The story of a 7-year-old boy named Bopsy has been told countless times before.
It's been forwarded in email chains, posted on Facebook, retold in sermons and undoubtedly shared over dinner tables. It appeared in an edition of "Chicken Soup For The Soul" and in a Phoenix Fire Department newsletter. But along the way, details have been lost and added, switched up and sometimes completely mangled. On occasion, Bopsy is renamed "Billy." But the decades-long game of telephone hasn't erased one, indisputable fact -- Bopsy's story is worth telling.
Now, 32 years after Bopsy lost his life to leukemia, The Huffington Post spoke to his mother, the fireman he idolized, and the man who made him the Make-A-Wish Foundation's first-ever "wish kid." This is the real story of Bopsy.
In 1978, 5-year-old Frank "Bopsy" Salazar was diagnosed with leukemia. Doctors advised his mother, Octaviana Trujillo, to check him in to St. Joseph's Hospital and Medical Center in Phoenix. At the time, Trujillo was 26, single, and couldn't afford to put Bopsy on her health insurance. She checked him in anyway.
Over the next two years, Bopsy was treated by Dr. Frank Barranco, a physician who the 5-year-old adored and who eventually introduced him to the people who would make his last days count.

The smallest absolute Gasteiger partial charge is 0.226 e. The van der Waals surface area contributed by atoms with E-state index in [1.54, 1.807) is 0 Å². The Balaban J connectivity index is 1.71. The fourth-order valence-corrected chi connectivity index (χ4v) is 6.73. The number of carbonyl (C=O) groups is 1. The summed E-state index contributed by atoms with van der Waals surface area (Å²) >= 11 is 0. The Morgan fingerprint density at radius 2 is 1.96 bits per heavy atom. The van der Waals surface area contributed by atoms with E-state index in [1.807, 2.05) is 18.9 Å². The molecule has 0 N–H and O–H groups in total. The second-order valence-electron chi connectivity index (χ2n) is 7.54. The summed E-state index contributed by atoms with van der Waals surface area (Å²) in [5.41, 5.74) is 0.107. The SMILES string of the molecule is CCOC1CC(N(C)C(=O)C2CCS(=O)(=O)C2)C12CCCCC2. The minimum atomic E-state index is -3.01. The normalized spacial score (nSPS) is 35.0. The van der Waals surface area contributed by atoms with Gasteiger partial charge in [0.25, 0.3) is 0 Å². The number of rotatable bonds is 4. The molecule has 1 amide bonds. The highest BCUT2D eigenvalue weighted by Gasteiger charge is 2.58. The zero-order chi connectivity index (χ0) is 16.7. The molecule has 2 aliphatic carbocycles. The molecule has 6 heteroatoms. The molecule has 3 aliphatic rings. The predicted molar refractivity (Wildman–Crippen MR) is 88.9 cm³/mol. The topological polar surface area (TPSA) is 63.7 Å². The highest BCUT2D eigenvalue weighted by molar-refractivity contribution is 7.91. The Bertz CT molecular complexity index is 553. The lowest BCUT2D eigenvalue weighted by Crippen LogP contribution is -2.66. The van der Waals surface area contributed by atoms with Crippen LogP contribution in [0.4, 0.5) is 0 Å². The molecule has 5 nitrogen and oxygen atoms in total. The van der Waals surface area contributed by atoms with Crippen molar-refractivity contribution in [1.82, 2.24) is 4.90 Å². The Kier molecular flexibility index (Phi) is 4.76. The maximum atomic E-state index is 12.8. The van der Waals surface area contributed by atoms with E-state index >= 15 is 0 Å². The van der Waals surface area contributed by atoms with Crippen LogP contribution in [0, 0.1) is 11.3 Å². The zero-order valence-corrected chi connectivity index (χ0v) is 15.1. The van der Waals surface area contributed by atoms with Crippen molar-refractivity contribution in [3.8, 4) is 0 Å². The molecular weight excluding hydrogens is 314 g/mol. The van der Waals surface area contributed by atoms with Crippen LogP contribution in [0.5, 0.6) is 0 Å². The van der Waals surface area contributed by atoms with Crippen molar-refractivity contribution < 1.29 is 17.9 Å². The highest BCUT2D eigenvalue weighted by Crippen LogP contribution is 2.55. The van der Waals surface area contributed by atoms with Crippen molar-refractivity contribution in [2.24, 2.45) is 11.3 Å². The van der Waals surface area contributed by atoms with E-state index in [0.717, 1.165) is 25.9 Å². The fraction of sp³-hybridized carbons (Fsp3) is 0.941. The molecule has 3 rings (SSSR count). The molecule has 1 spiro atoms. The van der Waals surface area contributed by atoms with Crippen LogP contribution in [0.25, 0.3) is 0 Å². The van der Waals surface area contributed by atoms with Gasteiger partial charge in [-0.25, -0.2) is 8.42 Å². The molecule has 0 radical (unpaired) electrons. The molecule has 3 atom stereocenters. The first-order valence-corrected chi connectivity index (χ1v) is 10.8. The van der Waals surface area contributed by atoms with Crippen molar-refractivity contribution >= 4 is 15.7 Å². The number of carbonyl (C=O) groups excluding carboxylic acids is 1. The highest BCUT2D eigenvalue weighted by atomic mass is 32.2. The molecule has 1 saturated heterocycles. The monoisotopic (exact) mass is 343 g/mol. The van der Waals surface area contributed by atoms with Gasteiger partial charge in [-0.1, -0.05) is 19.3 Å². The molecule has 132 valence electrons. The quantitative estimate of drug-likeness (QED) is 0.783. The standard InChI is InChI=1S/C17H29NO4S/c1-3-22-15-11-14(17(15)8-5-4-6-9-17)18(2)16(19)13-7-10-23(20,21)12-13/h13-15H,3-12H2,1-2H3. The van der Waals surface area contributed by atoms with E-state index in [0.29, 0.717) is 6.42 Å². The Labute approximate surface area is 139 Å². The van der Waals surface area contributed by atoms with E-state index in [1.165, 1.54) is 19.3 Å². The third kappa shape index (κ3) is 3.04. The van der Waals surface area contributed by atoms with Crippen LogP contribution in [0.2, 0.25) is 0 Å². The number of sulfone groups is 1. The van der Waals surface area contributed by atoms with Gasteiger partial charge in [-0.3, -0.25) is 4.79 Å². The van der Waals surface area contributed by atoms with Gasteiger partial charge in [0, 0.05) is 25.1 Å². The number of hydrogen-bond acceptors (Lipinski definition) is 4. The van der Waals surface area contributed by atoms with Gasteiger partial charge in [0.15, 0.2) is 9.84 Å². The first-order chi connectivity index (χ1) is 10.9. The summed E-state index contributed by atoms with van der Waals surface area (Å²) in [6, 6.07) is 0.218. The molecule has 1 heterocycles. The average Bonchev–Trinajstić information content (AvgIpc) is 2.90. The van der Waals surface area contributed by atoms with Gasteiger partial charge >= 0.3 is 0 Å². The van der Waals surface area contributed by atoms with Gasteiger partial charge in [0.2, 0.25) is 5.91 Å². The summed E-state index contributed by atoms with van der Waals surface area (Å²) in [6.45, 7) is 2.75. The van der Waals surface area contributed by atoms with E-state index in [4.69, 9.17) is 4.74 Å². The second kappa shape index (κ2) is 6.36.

Barranco told Trujillo in December 1980 that a woman named Linda Pauling wanted to speak with her. Pauling had lost her 7-year-old son, Chris, to leukemia that spring. But before Chris passed, the Arizona Department of Public Safety had fulfilled the little boy's dream of becoming a police officer. DPS officers Jim Eaves and Frank Shankwitz had met Chris with a patrol car and motorcycle and made him the only honorary Arizona Highway Patrol Officer in the department's history, Shankwitz told HuffPost.
The incredible effort inspired Pauling and Shankwitz to start the Make-A-Wish Foundation.
"[Pauling] told me that instead of letting the kids just feel sorry for themselves, they wanted to grant wishes, to do something every kid would benefit from, to fulfill their dream while they're still a part of this world," Trujillo said.
Shankwitz took over from there, and he went to visit Bopsy to find out more about the boy's dreams. After learning that he'd be granted a wish, the 7-year-old mulled it over.
"I want to ride in a hot air balloon," he told Shankwitz. Then he thought about it some more.
"No, I want to go to Disneyland." He paused again.
"No, I want to be a fireman."
But Shankwitz didn't make him pick. With the organization just breaking ground, he thought, "Why not?"
All of Bopsy's wishes would be granted. He got his balloon ride and his trip to Disneyland, which catalyzed a long-lasting relationship between Disney and Make-A-Wish.
But the part of the story that's made it into the email chains and Facebook posts has been Bopsy's visit with the Phoenix Fire Department. And that's largely because of "Fireman Bob."
Like so many people in Bopsy's life, Fireman Bob -- whose real name is Bob Walp -- did more than was asked of him to help the sick boy.